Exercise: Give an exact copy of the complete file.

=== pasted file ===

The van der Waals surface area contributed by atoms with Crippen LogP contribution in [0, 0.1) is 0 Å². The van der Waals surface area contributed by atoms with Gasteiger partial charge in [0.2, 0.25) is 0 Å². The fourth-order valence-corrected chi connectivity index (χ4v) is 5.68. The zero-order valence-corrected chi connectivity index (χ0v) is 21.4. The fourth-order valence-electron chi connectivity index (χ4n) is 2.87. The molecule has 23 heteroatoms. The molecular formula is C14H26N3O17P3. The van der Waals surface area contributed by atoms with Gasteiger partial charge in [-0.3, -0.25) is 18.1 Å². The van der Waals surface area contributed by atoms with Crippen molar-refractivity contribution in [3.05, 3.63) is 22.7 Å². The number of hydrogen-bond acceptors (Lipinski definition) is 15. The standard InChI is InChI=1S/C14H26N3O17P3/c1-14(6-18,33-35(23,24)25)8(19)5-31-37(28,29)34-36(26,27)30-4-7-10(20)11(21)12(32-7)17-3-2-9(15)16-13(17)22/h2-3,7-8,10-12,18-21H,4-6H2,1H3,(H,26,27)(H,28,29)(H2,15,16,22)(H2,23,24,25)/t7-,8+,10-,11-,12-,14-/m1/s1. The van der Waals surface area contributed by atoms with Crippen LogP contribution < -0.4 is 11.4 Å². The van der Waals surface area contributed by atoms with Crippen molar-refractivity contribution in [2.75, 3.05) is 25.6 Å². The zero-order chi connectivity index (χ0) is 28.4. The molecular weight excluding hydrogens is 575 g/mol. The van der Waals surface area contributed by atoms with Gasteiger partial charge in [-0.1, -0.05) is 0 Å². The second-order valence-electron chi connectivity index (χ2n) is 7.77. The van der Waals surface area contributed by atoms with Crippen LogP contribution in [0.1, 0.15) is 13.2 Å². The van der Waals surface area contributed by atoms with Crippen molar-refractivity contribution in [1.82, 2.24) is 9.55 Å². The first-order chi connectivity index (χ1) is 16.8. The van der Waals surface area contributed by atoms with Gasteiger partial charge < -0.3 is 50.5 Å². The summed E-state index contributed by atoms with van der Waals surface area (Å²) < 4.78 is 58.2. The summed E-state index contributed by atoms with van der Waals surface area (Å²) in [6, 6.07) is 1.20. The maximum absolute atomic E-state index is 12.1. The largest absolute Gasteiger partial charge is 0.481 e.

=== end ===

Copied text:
The van der Waals surface area contributed by atoms with Crippen LogP contribution in [0, 0.1) is 0 Å². The van der Waals surface area contributed by atoms with Gasteiger partial charge in [0.2, 0.25) is 0 Å². The fourth-order valence-corrected chi connectivity index (χ4v) is 5.68. The zero-order valence-corrected chi connectivity index (χ0v) is 21.4. The fourth-order valence-electron chi connectivity index (χ4n) is 2.87. The molecule has 23 heteroatoms. The molecular formula is C14H26N3O17P3. The van der Waals surface area contributed by atoms with Gasteiger partial charge in [-0.3, -0.25) is 18.1 Å². The van der Waals surface area contributed by atoms with Crippen molar-refractivity contribution in [3.05, 3.63) is 22.7 Å². The number of hydrogen-bond acceptors (Lipinski definition) is 15. The standard InChI is InChI=1S/C14H26N3O17P3/c1-14(6-18,33-35(23,24)25)8(19)5-31-37(28,29)34-36(26,27)30-4-7-10(20)11(21)12(32-7)17-3-2-9(15)16-13(17)22/h2-3,7-8,10-12,18-21H,4-6H2,1H3,(H,26,27)(H,28,29)(H2,15,16,22)(H2,23,24,25)/t7-,8+,10-,11-,12-,14-/m1/s1. The van der Waals surface area contributed by atoms with Crippen LogP contribution < -0.4 is 11.4 Å². The van der Waals surface area contributed by atoms with Crippen molar-refractivity contribution in [2.75, 3.05) is 25.6 Å². The zero-order chi connectivity index (χ0) is 28.4. The molecular weight excluding hydrogens is 575 g/mol. The van der Waals surface area contributed by atoms with Gasteiger partial charge in [-0.1, -0.05) is 0 Å². The second-order valence-electron chi connectivity index (χ2n) is 7.77. The van der Waals surface area contributed by atoms with Crippen LogP contribution in [0.1, 0.15) is 13.2 Å². The van der Waals surface area contributed by atoms with Crippen molar-refractivity contribution in [1.82, 2.24) is 9.55 Å². The first-order chi connectivity index (χ1) is 16.8. The van der Waals surface area contributed by atoms with Gasteiger partial charge < -0.3 is 50.5 Å². The summed E-state index contributed by atoms with van der Waals surface area (Å²) < 4.78 is 58.2. The summed E-state index contributed by atoms with van der Waals surface area (Å²) in [6, 6.07) is 1.20. The maximum absolute atomic E-state index is 12.1. The largest absolute Gasteiger partial charge is 0.481 e.